Mark is also recognized by Chambers USA, noted as an “IP Star” by Managing Intellectual Property magazine, listed in the “The Best Lawyer’s in America” List by Best Lawyers, included in the “IP Strategy 300” by IAM, and identified by the World Trademark Review as a “Global Leader,” which recognizes the “best of the best” among the WTR 1000.

  • Mark’s work includes representing:

    • The world’s largest retailer in product clearance matters and in the prosecution and defense of trademark and unfair competition claims at trial and on appeal nationwide.
    • Loeffler Randall and a national retailer respondent in an ITC investigation concerning trade dress claims related to Crocs footwear.
    • New Balance and its affiliates in trademark and trade dress litigations and ITC investigations adverse to numerous entities, including Golden Goose, Karl Lagerfeld, Steve Madden, Converse, LVMH, Vision Streetwear, and Nautica, among others.
    • Polar Beverages in a trademark and licensing litigation against Circle K regarding its use of POLAR POP.
    • House Industries in a font software licensing litigation adverse to Rite Aid concerning its unauthorized use of the Neutraface font in its rebranding. 
    • Williams Sonoma in design patent and false advertising claims adverse to Wayfair concerning furniture designs.
    • Pegasystems in a false advertising and defamation litigation against Appian.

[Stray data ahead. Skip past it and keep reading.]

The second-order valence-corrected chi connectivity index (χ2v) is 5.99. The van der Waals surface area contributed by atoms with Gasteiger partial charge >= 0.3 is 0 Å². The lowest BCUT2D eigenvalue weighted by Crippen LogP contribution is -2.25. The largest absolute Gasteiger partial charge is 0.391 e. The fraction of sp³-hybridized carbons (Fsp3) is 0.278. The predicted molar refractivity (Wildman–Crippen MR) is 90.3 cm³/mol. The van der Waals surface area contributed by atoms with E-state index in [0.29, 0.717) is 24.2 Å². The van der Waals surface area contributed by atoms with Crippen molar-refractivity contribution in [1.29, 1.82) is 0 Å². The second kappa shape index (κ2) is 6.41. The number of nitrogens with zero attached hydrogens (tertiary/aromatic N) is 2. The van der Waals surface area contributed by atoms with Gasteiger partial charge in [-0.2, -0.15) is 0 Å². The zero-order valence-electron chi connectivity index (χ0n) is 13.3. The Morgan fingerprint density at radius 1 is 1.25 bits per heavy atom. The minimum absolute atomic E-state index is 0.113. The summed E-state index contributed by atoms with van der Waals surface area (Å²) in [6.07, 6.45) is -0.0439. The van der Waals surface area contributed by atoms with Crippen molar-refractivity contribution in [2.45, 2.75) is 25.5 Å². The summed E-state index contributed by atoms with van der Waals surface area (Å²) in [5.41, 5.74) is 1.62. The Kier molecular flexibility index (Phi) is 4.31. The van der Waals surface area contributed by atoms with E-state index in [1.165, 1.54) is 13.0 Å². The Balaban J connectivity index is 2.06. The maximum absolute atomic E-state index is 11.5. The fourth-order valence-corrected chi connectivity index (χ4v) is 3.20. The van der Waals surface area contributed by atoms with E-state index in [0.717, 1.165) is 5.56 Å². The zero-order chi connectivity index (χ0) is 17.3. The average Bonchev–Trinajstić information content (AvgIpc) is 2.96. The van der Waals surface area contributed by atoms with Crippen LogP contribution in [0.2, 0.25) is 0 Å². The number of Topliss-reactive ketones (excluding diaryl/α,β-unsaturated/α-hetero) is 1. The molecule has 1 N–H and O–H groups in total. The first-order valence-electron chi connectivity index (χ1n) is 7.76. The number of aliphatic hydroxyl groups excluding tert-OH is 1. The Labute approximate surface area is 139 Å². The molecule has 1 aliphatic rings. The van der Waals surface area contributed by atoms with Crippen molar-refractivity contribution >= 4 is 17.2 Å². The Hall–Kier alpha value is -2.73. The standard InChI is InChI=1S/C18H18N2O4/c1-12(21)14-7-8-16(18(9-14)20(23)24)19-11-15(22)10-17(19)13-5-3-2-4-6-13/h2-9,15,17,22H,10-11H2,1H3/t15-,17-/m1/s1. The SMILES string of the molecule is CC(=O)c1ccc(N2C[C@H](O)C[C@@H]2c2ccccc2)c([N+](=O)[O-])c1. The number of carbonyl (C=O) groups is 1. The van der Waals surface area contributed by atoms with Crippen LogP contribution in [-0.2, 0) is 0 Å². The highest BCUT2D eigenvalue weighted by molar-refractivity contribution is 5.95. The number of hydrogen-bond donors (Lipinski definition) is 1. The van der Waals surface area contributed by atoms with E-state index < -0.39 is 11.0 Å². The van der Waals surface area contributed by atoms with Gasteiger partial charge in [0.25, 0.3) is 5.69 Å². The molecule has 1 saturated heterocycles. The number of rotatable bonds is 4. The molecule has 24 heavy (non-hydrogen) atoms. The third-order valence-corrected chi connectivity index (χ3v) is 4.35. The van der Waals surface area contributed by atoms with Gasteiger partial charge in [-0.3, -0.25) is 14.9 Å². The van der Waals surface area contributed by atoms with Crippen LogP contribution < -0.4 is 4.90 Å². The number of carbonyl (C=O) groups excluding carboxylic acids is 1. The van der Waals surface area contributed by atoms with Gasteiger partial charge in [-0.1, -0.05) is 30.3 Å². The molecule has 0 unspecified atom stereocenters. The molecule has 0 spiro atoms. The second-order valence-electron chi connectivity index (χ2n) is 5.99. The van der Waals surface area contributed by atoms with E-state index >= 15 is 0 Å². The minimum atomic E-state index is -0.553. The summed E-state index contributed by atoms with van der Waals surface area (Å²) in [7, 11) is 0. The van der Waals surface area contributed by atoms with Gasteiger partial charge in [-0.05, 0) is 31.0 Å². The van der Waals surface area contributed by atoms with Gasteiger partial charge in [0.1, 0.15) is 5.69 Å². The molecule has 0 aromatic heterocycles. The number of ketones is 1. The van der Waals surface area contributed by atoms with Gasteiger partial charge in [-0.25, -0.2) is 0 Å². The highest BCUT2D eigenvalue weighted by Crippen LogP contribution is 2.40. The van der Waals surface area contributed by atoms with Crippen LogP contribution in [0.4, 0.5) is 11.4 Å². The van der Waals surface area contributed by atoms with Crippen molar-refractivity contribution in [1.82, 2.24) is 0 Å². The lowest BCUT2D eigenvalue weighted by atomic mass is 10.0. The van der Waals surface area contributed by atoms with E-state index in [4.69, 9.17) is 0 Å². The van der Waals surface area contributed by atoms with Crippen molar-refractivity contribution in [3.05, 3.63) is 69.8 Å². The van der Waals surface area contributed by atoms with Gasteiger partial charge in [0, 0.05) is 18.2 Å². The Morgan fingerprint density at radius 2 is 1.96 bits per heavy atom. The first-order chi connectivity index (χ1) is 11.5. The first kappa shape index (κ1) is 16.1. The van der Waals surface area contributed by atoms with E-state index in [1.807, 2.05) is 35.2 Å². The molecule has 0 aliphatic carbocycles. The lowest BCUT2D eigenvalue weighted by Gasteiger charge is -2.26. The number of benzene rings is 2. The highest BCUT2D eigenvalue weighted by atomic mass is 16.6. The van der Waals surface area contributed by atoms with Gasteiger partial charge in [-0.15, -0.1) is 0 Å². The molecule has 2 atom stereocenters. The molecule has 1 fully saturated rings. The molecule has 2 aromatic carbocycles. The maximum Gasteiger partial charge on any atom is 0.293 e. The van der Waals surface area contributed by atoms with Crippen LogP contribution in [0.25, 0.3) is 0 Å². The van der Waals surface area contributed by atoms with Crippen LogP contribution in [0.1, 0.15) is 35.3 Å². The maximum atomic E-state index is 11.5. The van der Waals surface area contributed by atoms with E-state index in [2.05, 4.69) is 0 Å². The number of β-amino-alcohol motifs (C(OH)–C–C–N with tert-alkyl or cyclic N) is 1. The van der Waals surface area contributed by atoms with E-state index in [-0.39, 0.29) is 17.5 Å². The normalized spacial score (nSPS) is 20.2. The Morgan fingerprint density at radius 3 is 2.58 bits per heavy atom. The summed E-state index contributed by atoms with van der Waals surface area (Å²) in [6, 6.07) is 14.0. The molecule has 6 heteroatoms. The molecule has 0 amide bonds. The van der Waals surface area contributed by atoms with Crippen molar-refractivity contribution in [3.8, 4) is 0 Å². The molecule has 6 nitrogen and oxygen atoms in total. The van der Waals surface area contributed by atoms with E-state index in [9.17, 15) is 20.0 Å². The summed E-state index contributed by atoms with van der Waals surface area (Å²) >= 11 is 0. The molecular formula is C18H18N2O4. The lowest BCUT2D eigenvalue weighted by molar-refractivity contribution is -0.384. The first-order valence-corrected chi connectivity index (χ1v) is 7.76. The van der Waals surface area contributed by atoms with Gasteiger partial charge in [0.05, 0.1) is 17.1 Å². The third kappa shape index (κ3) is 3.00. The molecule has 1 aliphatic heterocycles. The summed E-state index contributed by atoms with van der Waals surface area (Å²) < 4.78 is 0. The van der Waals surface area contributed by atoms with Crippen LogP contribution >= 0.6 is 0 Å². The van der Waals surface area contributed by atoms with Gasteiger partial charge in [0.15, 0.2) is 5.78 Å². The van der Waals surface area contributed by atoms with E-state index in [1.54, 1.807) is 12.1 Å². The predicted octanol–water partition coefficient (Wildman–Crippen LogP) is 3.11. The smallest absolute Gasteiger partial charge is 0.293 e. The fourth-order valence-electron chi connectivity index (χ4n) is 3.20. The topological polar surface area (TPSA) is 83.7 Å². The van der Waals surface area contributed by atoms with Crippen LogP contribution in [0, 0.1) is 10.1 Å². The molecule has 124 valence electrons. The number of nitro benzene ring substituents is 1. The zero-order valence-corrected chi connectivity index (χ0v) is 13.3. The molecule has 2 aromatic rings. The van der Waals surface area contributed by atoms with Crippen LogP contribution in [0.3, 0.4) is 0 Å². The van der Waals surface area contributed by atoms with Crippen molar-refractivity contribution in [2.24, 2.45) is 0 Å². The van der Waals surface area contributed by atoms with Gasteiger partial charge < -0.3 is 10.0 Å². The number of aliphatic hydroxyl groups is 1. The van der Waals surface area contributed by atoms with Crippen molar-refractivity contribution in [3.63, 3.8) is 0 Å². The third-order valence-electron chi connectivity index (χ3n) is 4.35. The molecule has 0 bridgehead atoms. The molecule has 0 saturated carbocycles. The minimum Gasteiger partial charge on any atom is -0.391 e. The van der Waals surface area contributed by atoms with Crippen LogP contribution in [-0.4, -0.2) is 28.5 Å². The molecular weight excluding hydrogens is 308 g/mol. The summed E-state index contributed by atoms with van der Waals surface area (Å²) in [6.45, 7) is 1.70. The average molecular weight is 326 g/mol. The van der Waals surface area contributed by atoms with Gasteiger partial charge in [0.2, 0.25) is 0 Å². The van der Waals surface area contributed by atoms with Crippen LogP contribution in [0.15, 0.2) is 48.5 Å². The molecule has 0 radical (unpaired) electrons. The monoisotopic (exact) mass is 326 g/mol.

• Instacart in a copyright infringement, DMCA, and CFAA case against Cornershop concerning its scraping of Instacart’s product image library.
    • Mahindra & Mahindra in an ITC investigation and companion district court action concerning trademark and trade dress claims brought by FCA US LLC related to the Jeep Wrangler.
    • Locast, an over-the-air broadcast platform, in copyright litigation brought by the major television networks.
    • New Balance in purported multi-state class actions concerning “Made in the USA” marketing.
    • Williams Sonoma in trade dress claims adverse to Nespresso concerning coffee pod designs.
    • Sazerac, a leading spirits company, in various trademark and trade dress matters.
    • Samsung in a trademark litigation related to its use of MILK in connection with a streaming music application.
    • Microsoft in a copyright litigation brought by Getty Images concerning the Bing Image Widget.
    • RTIC in trademark and trade dress litigations brought by Yeti concerning coolers and drinkware.
    • Aereo, a remote antenna and RS-DVR technology platform provider, in multi-district copyright litigation brought by the major television networks.
    • Monotype Imaging, Linotype, International Typeface Corporation, and Bitstream in connection with trademark and copyright issues, including royalty disputes with licensees of their font software.
    • Cabelvision in copyright litigation concerning its RS-DVR technology brought by the major television networks.
    • Houghton Mifflin Harcourt and The Learning Company in trademark litigation concerning the mark OREGON TRAIL in connection with video games.
    • The New York Times and the Boston Globe in copyright and trademark litigation concerning the use of third-party ledes and hyperlinks.
    • Salvator Mundi LLC, the owners of a “lost” DaVinci painting, concerning copyright claims related to photographs of the restored work.
    • Explorica, Inc., a market leader in educational travel, in several matters, including as lead counsel in a trademark infringement trial against a competitor that rebranded as EXPLORITAS.